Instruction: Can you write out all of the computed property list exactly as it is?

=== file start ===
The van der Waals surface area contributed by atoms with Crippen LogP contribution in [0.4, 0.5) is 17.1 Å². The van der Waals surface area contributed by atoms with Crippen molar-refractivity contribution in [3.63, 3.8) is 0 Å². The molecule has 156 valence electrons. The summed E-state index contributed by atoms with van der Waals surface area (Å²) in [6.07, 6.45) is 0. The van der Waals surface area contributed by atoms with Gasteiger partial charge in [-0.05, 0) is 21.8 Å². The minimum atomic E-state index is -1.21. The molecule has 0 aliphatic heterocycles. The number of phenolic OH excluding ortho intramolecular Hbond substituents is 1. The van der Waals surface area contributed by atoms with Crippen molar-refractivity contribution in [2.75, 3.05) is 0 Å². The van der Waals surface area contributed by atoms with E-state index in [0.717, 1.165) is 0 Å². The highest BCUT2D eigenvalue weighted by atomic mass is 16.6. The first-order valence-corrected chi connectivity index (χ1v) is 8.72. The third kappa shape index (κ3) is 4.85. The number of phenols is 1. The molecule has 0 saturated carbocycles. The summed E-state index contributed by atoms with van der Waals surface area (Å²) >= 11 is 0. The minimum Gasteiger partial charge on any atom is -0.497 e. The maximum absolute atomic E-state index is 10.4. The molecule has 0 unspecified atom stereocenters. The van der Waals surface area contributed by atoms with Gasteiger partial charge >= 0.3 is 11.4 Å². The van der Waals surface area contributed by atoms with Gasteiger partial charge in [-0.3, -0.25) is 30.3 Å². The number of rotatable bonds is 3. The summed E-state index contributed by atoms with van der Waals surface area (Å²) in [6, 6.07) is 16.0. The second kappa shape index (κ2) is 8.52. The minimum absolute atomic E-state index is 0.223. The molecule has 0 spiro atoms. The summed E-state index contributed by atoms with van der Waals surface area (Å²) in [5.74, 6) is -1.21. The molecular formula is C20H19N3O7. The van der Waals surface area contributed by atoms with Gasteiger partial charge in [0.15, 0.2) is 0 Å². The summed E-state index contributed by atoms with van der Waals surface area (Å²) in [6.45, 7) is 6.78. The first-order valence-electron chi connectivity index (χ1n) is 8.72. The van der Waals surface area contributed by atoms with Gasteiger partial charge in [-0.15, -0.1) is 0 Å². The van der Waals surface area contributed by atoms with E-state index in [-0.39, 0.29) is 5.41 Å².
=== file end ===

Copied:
The van der Waals surface area contributed by atoms with Crippen LogP contribution in [0.4, 0.5) is 17.1 Å². The van der Waals surface area contributed by atoms with Crippen molar-refractivity contribution in [3.63, 3.8) is 0 Å². The molecule has 156 valence electrons. The summed E-state index contributed by atoms with van der Waals surface area (Å²) in [6.07, 6.45) is 0. The van der Waals surface area contributed by atoms with Gasteiger partial charge in [-0.05, 0) is 21.8 Å². The minimum atomic E-state index is -1.21. The molecule has 0 aliphatic heterocycles. The number of phenolic OH excluding ortho intramolecular Hbond substituents is 1. The van der Waals surface area contributed by atoms with Crippen molar-refractivity contribution in [2.75, 3.05) is 0 Å². The van der Waals surface area contributed by atoms with E-state index in [0.717, 1.165) is 0 Å². The highest BCUT2D eigenvalue weighted by atomic mass is 16.6. The first-order valence-corrected chi connectivity index (χ1v) is 8.72. The third kappa shape index (κ3) is 4.85. The number of phenols is 1. The molecule has 0 saturated carbocycles. The summed E-state index contributed by atoms with van der Waals surface area (Å²) >= 11 is 0. The minimum Gasteiger partial charge on any atom is -0.497 e. The maximum absolute atomic E-state index is 10.4. The molecule has 0 unspecified atom stereocenters. The van der Waals surface area contributed by atoms with Gasteiger partial charge >= 0.3 is 11.4 Å². The van der Waals surface area contributed by atoms with Gasteiger partial charge in [-0.3, -0.25) is 30.3 Å². The number of rotatable bonds is 3. The summed E-state index contributed by atoms with van der Waals surface area (Å²) in [6, 6.07) is 16.0. The second kappa shape index (κ2) is 8.52. The minimum absolute atomic E-state index is 0.223. The molecule has 0 spiro atoms. The summed E-state index contributed by atoms with van der Waals surface area (Å²) in [5.74, 6) is -1.21. The molecular formula is C20H19N3O7. The van der Waals surface area contributed by atoms with Gasteiger partial charge in [0.15, 0.2) is 0 Å². The summed E-state index contributed by atoms with van der Waals surface area (Å²) in [6.45, 7) is 6.78. The first-order valence-electron chi connectivity index (χ1n) is 8.72. The van der Waals surface area contributed by atoms with Gasteiger partial charge in [-0.15, -0.1) is 0 Å². The van der Waals surface area contributed by atoms with E-state index in [-0.39, 0.29) is 5.41 Å².